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we do is produced on deadline. we're both in jobs and have jobs where we've had to be prolific. as soon as you put a time limit on something, which is necessary, you know, you end up making compromises or rushing in go back anden you look, you didn't say it as you elegantly asit, as you thought you were capable of, so i think you learn early on look back and to keep, like a sharp, going forward. things i regret aren't the articles i've written, although some of them are articles but it's the i didn't write, you know. >> like what? >> well, there was some vatican stories i wanted to do that i kind of chickened out, because in those days they were really in rome.n you and it was just politically different, difficult to do. a little lazy. stories in russia that were a little hard to do. i can think of a lot of stories that i would love to go back and
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go backr than have to and take away stuff i've done, because a lot of times you can of something.out ask about house of cards for a second, because i most one of the interesting things, for me, about that show was its development. and as i understand it, you through this ran enormous amount of audience streaming data that it has, 30 day, fourays per million viewer ratings. and basically spit out an algorithm and said, plus winner. equals a they were right. my question is, will audiences off if creative development of shows becomes more kind of data-driven in that way? i mean, is there something that's potentially going to be lost when we're trusting the algorithm to create our shows? >> it's so interesting, because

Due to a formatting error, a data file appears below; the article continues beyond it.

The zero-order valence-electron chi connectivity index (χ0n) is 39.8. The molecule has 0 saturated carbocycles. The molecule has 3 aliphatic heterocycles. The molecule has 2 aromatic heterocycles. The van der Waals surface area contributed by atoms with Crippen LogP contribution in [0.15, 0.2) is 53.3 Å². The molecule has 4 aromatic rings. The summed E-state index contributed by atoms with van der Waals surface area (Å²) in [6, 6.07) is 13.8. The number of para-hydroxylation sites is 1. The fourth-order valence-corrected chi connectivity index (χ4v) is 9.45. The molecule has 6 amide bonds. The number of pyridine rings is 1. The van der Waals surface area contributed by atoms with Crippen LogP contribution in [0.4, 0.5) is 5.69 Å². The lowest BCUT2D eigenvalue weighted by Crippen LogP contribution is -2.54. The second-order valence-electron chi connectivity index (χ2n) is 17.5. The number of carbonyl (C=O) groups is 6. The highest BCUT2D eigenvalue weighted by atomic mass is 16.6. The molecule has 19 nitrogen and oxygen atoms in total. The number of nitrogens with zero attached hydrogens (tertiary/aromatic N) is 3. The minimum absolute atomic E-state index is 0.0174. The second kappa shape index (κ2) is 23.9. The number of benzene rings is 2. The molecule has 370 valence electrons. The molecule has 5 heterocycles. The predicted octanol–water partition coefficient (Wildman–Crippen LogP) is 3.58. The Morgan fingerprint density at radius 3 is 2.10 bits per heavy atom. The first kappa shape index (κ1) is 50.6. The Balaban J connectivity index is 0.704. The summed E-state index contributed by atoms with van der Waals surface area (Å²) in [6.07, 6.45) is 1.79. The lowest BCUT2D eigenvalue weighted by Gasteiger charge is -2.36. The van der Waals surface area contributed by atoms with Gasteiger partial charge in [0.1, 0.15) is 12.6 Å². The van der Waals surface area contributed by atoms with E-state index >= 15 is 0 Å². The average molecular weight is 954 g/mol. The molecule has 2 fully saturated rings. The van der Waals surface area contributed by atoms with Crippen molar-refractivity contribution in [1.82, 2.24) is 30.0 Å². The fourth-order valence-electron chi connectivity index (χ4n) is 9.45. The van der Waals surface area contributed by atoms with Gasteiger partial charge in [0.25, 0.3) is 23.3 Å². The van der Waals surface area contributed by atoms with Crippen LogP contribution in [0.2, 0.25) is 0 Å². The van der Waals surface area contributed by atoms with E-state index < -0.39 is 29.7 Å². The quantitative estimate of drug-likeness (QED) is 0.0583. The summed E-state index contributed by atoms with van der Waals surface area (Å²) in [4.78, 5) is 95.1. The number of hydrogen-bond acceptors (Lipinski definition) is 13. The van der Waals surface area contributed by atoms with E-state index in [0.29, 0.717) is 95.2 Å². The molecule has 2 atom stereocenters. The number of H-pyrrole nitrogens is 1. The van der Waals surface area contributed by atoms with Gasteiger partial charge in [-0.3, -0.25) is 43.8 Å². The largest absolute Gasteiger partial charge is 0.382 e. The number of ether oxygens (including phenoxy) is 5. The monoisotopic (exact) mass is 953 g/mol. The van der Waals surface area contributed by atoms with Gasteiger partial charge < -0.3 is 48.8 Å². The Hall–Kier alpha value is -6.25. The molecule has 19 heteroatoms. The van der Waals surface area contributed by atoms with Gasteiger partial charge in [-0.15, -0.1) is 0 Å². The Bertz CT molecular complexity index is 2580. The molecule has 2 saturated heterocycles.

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challenge ofg amazon. they think they can create an getrithm for literature and rid of the editors and their individual tastes, but so far, luckily, that hasn't worked for them. i think it's true in television too. be saying --lways first of all, everybody has done that. nbc will see that something on successful. oh, families of seven? great. now it's just a little more, as data-driven. is serendipity to all of this. someone will come up with something. mean, "mad men" was amazing. hbo said, well, we've already a period piece, so they passed. it was a huge success. actuallyt really changed a lot of the way we look at television and what we -- and other shows.lot of but there was no algorithm that led you there. so i'm not that worried about it. i'm worried about amazon but for other reasons.
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ahead, david. >> alessandra mentioned the vatican. you've written extensively about asues relating to sexuality discussed in the catholic church and that the catholic church is focused on this, maybe at the other social issues or moral teachings of the church. i'm curious why you think that is. and then secondly, if you hold out as much hope as liberal isholics do that this pope going to create some change within the catholic church. second question first. adon't think -- i think misimpression has been created or people are kind of buying true.omething that's not i don't think you're going to see significant changes in church teaching from this pope. church moves the at that pace. i think a lot of the source of that progressive jessuits are not going to be on the menu.
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true of catholicism is the religion, its leaders have always picked and chosen on, what theys enforce, what they turn a blind eye to. i think what you're seeing with the signals he's sending over and over again and those have been fairly notistent, is that he does want the church anywhere in the world and certainly in america in some of the stuff that it's been mired in before. that's not a change in teaching. that's a pretty powerful thing, because there have been many catholics who always lived their own consciouses, made their own -- consciences. what they needed to do that is simply not to be ostracized, denied communion, whatever. theink that will -- i think pope is saying let's get out of the judgment business. i think that will continue. >> what advice do you give to a lesbian catholic now who is contemplating their role as a country?in this >> it depends on what area of the country you're in. a lot of areas you can find a